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Attention to Detail: Gottlieb Sets High Bar for Future FDA Commissioners

Posted 06 March 2019 | By Zachary Brennan 

Attention to Detail: Gottlieb Sets High Bar for Future FDA Commissioners

In a time when President Donald Trump calls the press “the enemy of the people,” it’s rare to see one of his appointees work with the media so closely and be devoted to honing and tailoring his agency’s message.

And for outgoing FDA Commissioner Scott Gottlieb, attention to detail was one of the signatures of his nearly two-year tenure. That attention to detail helped to inform his daily in-depth explanations of new policies, guidance and rulemakings, often stretching into thousands of words, which have not been seen with recent commissioners.

Initially criticized for his close ties to biopharma, the fast-talking Gottlieb handled the spotlight well, showcased his leadership skills during the partial government shutdown, and is now almost universally praised, particularly for his work related to the medical product sectors.

Gottlieb was the first FDA commissioner to call out and address drug prices head on, focusing his efforts on increasing generic drug and biosimilar competition (he famously called on brand drugmakers to “end the shenanigans” on delaying generics).

As part of his Drug Competition Action Plan, FDA published a list of off-patent, off-exclusivity branded drugs without approved generics, a list of brand name companies that refused to provide samples to generic applicants, and also implemented, for the first time, a new policy to expedite the review of generic drug applications where competition is limited. In addition, the agency got its competitive generic therapy (CGT) designation program off the ground during his tenure.

Also an advocate for biosimilars, Gottlieb told Focus in an interview last April that he thinks there will be interchangeable biosimilars on the market relatively soon and that the agency is looking to “educate providers and the public and help them understand FDA’s rigorous biosimilar review process.”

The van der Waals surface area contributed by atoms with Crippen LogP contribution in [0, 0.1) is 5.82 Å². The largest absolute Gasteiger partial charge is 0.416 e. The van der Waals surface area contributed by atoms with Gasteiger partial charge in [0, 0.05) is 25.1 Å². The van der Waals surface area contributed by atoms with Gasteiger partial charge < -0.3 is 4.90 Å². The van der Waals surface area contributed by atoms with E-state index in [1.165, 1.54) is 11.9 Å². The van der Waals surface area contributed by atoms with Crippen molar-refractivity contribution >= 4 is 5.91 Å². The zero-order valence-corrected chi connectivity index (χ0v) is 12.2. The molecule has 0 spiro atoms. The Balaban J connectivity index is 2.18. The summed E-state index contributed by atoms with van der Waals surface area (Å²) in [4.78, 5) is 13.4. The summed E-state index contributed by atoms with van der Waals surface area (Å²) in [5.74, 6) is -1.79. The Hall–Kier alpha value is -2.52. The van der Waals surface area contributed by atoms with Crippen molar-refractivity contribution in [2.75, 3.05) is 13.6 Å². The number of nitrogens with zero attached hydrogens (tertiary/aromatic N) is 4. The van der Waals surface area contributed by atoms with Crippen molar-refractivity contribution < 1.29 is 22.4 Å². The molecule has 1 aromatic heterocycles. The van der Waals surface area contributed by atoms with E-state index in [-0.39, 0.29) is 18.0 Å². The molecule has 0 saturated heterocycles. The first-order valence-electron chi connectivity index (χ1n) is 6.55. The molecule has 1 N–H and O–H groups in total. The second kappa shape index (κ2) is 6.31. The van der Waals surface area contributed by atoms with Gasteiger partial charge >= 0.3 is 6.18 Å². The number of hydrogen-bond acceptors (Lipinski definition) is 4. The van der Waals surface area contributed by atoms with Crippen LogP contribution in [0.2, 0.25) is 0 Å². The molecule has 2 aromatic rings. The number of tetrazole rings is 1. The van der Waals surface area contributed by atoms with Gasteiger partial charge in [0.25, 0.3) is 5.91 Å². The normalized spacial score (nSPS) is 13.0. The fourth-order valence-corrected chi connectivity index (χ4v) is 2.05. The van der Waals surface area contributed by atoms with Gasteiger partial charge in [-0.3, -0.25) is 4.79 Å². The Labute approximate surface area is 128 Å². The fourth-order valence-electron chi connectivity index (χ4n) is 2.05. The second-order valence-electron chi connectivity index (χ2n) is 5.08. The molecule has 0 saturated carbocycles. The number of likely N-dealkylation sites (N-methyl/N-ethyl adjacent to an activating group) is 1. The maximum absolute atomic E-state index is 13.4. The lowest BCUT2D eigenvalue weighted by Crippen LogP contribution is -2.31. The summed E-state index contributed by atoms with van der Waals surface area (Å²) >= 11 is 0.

As part of FDA’s action plan on biosimilars, he said the agency is “actively exploring" whether "in some circumstances" FDA can "facilitate the increased use of non-US-licensed comparator products in certain studies to support" 351(k) applications.

As far as his focus on innovation, Gottlieb detailed how the agency is gearing up to deal with receiving upward of 200 INDs for cell and gene therapies each year, adding to the 800 active INDs for such products already filed with the agency.

And on the medical device side, Gottlieb spearheaded agency efforts around its pre-certification pilot program for digital health developers, and work to modernize the 510(k) regulatory review pathway, with more of a focus on predicate medical devices that are 10 years old or less.

So now that Gottlieb’s resignation is set, what’s coming for FDA in the coming month before his departure? He told an event at the Newseum on Wednesday that he hopes there will be an acting FDA commissioner in place before he leaves to enable a smooth transition.

And while he said his resignation is not linked to any particular policy, he also said Wednesday that he might even be willing to come back to the agency.

Updated on 3/7/2019 to note that reports say Principal Deputy Commissioner Amy Abernathy, who recently joined FDA, will not serve as acting commissioner.

Categories: Regulatory News

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